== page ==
Manya Shorr used to ditch school, grab a burrito and head to the library as a teen growing up in Pasadena. Little did she realize her love for the library would turn into a career that would eventually lead her to Fort Worth.
Now the director of the Fort Worth Library, Shorr is working to expand the library’s programs and services — including one that brings the internet to homes that otherwise would not have access.
Here, she talks books, her dreams for the future of the Fort Worth Library — and the last time she’s “shushed” anyone.
Q. What was your favorite children’s book growing up?
A. There are definitely books I read over and over as a kid. One favorite was Cloudy with a Chance of Meatballs. I loved that book because it fueled my imagination. I could picture food raining down from the sky. Delicious.
Q. Which literary character would you say you most identify with? And why?
A. I was raised to be curious, to question reality, and to think deeply about everything. Isn’t that so Ramona Quimby?
Q. What are you reading right now?
A. I’m primarily a nonfiction reader these days, mostly because I have an insatiable desire to learn about the world in a deep and meaningful way. I am currently reading iGen: Why Today’s Super-Connected Kids Are Growing Up Less Rebellious, More Tolerant, Less Happy — and Completely Unprepared for Adulthood — and What That Means for the Rest of Us by Jean Twenge … long
Q. Being able to flip the pages in a book is a bit of a lost art, it seems. What are your thoughts on books going digital?
A. I adore ebooks and read them almost exclusively. I have bad eyes, so I appreciate being able to enlarge the text without having to wear reading glasses. I also like having so many free library books available in such a light package. You know, you might be surprised how many people don’t know you can check out ebooks through your library.
Q. Fort Worth right now is in the middle of an initiative to have 100 percent of third-graders reading at grade level by 2025. What do you think needs to be done to achieve this goal?
A. I support the work of Read Fort Worth 100 percent … [Libraries] are the place for recreational reading. In order for kids to become lifelong readers, they need to think of reading as a fun activity. Reading in school helps them achieve proficiency, but it often isn’t fun, and only fun leads to a life of wanting to read. In the library world, we like to say that all kids are readers, but many just simply haven’t found the right book yet.
Q. What’s next for the Fort Worth Library?
A. Fort Worth is big — I’m looking into ways we can expand our services outside of the traditional library building. I’d love to be in a shopping space or mixed-use building. There is lots of evidence that shows that libraries have a halo effect on retail — people come for us and stay to shop. I know we are supportive of the economic development goals of the city.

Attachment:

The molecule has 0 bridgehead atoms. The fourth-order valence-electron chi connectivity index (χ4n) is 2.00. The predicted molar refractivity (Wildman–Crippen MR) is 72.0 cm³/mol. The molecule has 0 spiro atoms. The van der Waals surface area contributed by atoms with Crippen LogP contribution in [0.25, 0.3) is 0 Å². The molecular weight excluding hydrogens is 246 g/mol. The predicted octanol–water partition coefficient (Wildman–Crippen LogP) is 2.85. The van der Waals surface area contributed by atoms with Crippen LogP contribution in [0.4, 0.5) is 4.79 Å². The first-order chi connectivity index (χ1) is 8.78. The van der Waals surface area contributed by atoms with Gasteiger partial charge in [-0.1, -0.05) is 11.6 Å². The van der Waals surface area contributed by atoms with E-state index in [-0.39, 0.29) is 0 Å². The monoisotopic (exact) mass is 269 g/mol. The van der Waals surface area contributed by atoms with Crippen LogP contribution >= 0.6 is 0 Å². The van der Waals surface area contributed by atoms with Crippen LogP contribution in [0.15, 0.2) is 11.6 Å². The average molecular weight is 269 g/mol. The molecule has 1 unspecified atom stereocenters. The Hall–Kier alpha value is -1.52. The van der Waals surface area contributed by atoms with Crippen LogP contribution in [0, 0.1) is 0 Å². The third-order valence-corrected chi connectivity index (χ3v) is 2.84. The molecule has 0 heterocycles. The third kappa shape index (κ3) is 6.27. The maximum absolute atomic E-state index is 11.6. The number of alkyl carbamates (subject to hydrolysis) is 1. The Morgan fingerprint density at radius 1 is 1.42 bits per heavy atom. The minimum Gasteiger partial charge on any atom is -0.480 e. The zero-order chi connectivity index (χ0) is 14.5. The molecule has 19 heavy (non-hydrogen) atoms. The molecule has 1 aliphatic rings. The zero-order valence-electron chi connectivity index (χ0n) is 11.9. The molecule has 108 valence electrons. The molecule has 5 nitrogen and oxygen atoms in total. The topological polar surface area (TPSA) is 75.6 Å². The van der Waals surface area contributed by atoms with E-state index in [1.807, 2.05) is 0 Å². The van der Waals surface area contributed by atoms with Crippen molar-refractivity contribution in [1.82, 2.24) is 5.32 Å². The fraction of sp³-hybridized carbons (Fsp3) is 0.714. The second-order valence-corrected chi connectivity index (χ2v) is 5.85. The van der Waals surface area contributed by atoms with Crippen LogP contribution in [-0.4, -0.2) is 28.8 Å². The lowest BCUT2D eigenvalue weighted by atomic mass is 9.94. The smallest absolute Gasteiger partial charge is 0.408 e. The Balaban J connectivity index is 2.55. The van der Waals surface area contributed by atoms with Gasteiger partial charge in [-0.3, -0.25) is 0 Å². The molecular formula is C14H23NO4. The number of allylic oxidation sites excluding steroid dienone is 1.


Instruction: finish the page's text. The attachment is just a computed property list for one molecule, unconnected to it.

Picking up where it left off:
Q. In July, the library launched a service that allows people with no access to the internet to check out wireless hotspots. Tell us about that.
A. I’m thrilled that we are rolling out a pilot project to check out wireless hotspots in four branches that are in high poverty areas so that kids and adults can have internet access at home, a benefit that I would argue is a need-to-have these days and not just a nice-to-have … They can check the hotspot out for three weeks just like a book, and up to 10 devices can connect to it at any time. If this is successful, which I am certain it’s going to be, the next step would be to expand it to other locations and also potentially to check out laptops or tablets.
Q. Being quiet in the library — is that still a thing?
A. We haven’t been quiet places in a long time … The library itself is loud, it’s boisterous, it’s a community space. I can’t tell you the last time I shushed someone.
Q. Have you ever shushed anyone?
A. Sure! Of course.
1. Kindle. Manya says she reads ebooks almost exclusively, and many ebooks can be borrowed from the Fort Worth Library via the Libby app.
2. Yoga Joes. These green army men in yoga poses stand on Manya’s desk and make for great conversation starters, she says.
3. Yoga mat. Yoga is Manya’s “go-to for feeling good.” She goes to Indigo Yoga regularly.
4. Part of Our Lives by Wayne A. Wiegand. Manya is a huge fan of this author and says the book made an impact on her career in the library.
5. “History has its eyes on you” popsocket. Manya loves the Broadway musical “Hamilton” and recently saw it at The Kennedy Center.
6. A S’well water bottle. Manya once lived in Washington, D.C., which is why her water bottle shows the D.C. subway system. She can still tell you where she got on and off.
7. Purple Molly. The City of Fort Worth’s logo, Molly, made purple using a 3-D printer.